By Tim McNamara, Editor in Chief , Policy Review EU

At a major event in the City,  John McGrane, Director General of the British Irish Chamber of Commerce, presented a panel of speakers that outlined the significant benefits of how Ireland can help to Brexit-proof UK based businesses.

John was at pains to point out that Ireland was not in a race to the bottom to compete for post-Brexit opportunities. He said that what we can offer is regulatory certainty and a constructive partnership with the UK.

The main focus of the conference was on the overwhelming benefits that an Irish option offers. A common language, a common travel area, common law, a common time-zone and a common culture are just some of the comparative advantages Ireland enjoys over other EU centres.

The event brought together business and policy experts from London and Ireland to answer questions and suggest alternatives to the dilemmas faced by UK-based businesses around the future of legal, financial and business regulation, including passporting and equivalence, in financial services.

Anne Heraty, President of Ibec (Irish equivalent of the CBI) said that “Ireland has a multi-faceted offer” including a highly educated and young working population’. This also included a very stable and growing economy and great OECD-approved tax advantages. Ireland has completely recovered from the global economic shock of 2008.

Anne also spoke of the demographic bonus that Ireland possesses. With the population due to grow by 30% over the next 30 years. There will be no pension time-bomb in Ireland. Furthermore, Ireland will be free to recruit from the rest of the EU without any bureaucratic interference.

Adam Donoghue, a Partner in the international law firm Maples and Calder, pointed out the transparent and efficient regulatory framework of the Irish central bank, which is providing certainty to the financial markets. He drew attention to the example of asset management firms which are offered multiple options in line with EU directives and of the clarity of what the central bank expects unlike many other EU competitors.

Mary Buckley (Executive director, IDA, Ireland’s inward investment promotion agency) spoke eloquently of the work the IDA has done and the support it can offer in the future. She said that Foreign direct Investment already accounts for 250,000 jobs in Ireland, many in the Finance, Life sciences and IT and Communication, a myriad of which are global brands.

She referred to the many ways the IDA can assist in relocation and encouraged anybody who is interested to contact the IDA first, even if it is a tentative enquiry.

Many speakers, such as Stephen Mullin (CpL) and Aidan Collard (Grant Thornton) spoke of open, stable, transparent tax regime in Ireland allied to the youngest population in Europe with 50% under 35 and with the best educational achievements in the EU. They also referred to maximum corporate tax rate of 12.5% with some only paying 6.25%.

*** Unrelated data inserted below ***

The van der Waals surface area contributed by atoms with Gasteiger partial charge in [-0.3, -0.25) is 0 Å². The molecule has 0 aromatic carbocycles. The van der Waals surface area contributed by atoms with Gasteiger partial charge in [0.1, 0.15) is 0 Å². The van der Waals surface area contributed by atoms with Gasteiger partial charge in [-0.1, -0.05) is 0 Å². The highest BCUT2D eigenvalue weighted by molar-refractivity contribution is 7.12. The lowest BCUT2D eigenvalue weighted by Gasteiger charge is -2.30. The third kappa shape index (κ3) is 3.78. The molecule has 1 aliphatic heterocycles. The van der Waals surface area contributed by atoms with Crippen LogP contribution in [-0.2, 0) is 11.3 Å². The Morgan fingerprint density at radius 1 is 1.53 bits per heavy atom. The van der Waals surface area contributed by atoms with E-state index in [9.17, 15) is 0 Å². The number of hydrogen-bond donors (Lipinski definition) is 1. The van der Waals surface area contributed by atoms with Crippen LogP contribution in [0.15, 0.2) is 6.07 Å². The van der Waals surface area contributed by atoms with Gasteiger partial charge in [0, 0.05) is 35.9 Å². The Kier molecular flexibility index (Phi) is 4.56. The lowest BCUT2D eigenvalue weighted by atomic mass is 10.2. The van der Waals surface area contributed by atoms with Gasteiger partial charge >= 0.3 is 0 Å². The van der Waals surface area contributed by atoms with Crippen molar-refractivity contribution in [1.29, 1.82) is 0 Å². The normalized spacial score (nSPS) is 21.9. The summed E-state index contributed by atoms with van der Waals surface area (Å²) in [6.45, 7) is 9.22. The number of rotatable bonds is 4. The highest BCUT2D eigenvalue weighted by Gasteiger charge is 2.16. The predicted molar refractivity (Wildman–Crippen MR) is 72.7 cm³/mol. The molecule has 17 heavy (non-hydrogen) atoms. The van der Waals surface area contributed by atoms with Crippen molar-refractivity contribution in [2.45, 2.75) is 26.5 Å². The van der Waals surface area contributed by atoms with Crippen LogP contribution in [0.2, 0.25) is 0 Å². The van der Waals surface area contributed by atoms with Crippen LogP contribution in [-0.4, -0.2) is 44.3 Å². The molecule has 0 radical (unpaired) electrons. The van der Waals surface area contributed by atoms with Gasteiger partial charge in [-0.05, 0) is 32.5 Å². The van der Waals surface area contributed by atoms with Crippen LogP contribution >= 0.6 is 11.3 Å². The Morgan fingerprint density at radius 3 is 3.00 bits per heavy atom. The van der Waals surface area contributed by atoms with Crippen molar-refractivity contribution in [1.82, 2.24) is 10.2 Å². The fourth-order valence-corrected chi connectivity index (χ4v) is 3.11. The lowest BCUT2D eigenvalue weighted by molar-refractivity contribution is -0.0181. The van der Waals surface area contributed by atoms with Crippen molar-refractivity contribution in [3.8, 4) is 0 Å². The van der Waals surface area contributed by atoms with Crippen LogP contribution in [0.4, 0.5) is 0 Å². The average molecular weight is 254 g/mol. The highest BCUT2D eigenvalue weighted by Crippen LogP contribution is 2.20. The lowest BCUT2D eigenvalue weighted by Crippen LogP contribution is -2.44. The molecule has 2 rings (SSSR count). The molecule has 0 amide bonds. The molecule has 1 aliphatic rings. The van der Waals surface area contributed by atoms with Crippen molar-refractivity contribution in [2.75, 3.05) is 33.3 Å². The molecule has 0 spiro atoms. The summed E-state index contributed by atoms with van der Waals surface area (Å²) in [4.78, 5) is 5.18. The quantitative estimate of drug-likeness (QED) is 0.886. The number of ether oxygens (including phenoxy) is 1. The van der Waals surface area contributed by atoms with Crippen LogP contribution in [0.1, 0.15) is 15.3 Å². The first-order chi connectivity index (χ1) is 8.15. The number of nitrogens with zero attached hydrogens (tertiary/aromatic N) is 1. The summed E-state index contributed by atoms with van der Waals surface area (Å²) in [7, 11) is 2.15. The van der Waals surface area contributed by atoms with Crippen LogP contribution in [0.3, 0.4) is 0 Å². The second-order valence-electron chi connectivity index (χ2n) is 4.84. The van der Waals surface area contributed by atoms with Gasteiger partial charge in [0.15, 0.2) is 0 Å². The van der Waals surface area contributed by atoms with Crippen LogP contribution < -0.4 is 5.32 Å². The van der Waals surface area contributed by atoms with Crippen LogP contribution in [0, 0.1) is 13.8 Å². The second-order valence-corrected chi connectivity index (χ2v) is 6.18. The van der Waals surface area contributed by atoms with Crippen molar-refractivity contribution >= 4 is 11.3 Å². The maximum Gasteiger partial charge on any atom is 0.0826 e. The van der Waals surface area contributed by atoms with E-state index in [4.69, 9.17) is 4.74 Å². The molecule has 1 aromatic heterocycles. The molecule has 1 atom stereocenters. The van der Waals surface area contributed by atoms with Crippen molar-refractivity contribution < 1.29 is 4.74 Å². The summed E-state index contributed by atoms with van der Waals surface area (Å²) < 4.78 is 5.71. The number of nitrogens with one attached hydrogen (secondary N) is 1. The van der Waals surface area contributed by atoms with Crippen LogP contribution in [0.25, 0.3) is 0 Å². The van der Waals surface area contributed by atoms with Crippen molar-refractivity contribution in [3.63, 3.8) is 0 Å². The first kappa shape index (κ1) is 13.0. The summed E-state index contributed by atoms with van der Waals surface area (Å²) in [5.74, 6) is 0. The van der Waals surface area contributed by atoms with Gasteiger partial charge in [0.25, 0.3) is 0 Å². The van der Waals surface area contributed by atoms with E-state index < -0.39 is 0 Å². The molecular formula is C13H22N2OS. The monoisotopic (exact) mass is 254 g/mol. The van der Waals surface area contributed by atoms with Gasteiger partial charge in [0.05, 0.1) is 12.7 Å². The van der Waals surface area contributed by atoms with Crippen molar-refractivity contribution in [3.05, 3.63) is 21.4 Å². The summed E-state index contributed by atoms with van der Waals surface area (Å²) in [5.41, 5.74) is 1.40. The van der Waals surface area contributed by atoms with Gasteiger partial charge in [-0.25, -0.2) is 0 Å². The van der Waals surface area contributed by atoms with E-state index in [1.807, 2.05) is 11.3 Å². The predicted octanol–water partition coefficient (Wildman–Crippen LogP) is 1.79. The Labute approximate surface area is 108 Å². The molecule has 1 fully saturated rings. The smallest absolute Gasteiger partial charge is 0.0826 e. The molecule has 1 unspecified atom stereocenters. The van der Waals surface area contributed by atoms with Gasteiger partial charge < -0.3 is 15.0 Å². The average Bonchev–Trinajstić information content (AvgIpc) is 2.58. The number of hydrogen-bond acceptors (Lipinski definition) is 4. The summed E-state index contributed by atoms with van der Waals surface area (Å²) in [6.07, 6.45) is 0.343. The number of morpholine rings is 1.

Ian Cooper (Partner in Locktons Companies LLP), referred to the many challenges the UK-based insurance industry will have post-Brexit. One of Ian’s main points is that many financial institutions cannot wait for the outcome of negotiations and must have robust contingency plans. As Adam Donoghue had earlier pointed out, regulatory approval can take time and companies must avoid a bottleneck in say, 18 months time.

He was keen to point out that Irish regulatory authorities are as robust as their UK counterparts. In addition, it was stated that in the case of a ‘hard brexit’, serious consideration would be given to relocating to Ireland with contingency plans already being drawn up.

Ian warned that regulatory approval takes a minimum of six months and that is for a perfect submission that doesn’t take into account all of the necessary preliminary work that will need to be undertaken to finalise an application.  He was also concerned about the apparent lack of preparedness of the UK Government especially in respect of the insurance industry.

Of interest, was his aside that UK-based banks are beginning to refuse mortgage applications from EU nationals based in the UK because of the uncertainties surrounding their future status.

One aspect of a little concern regarding Ireland as a base (which needs to be counterweighted against its many advantages) was the possible lack of regulatory capacity in Ireland and indications that the infrastructure was a challenge.

Roland O’ Connell (Chairman, Savills Ireland) addressed the issue of infrastructure in Ireland head-on. Saying that Dublin is a compact city, excellent for commuting. It’s aviation infrastructure is particularly strong with 368 flights weekly between London and Dublin and the only country in the EU that has pre-clearance for flights to the USA.

He predicts that the stock of office space in Dublin will increase by 25% by 2020. Whilst office rents are very competitive compared to other major cities in the EU. He also drew attention to the advantages of relocating some functions to other cities such as Limerick, Cork or Galway as many US service companies have done so.

Anne Heraty, emphasised that Ireland is well-placed to provide solutions to the dilemmas posed by Brexit for UK-based businesses who sell into the EU or have EU-based subsidiaries.

In closing, the chair of the conference John McGrane, was at pains to point out that there must be a collaborative relationship between Ireland and the UK. He added that there is now a need to accept Brexit and embrace the opportunities it may offer.

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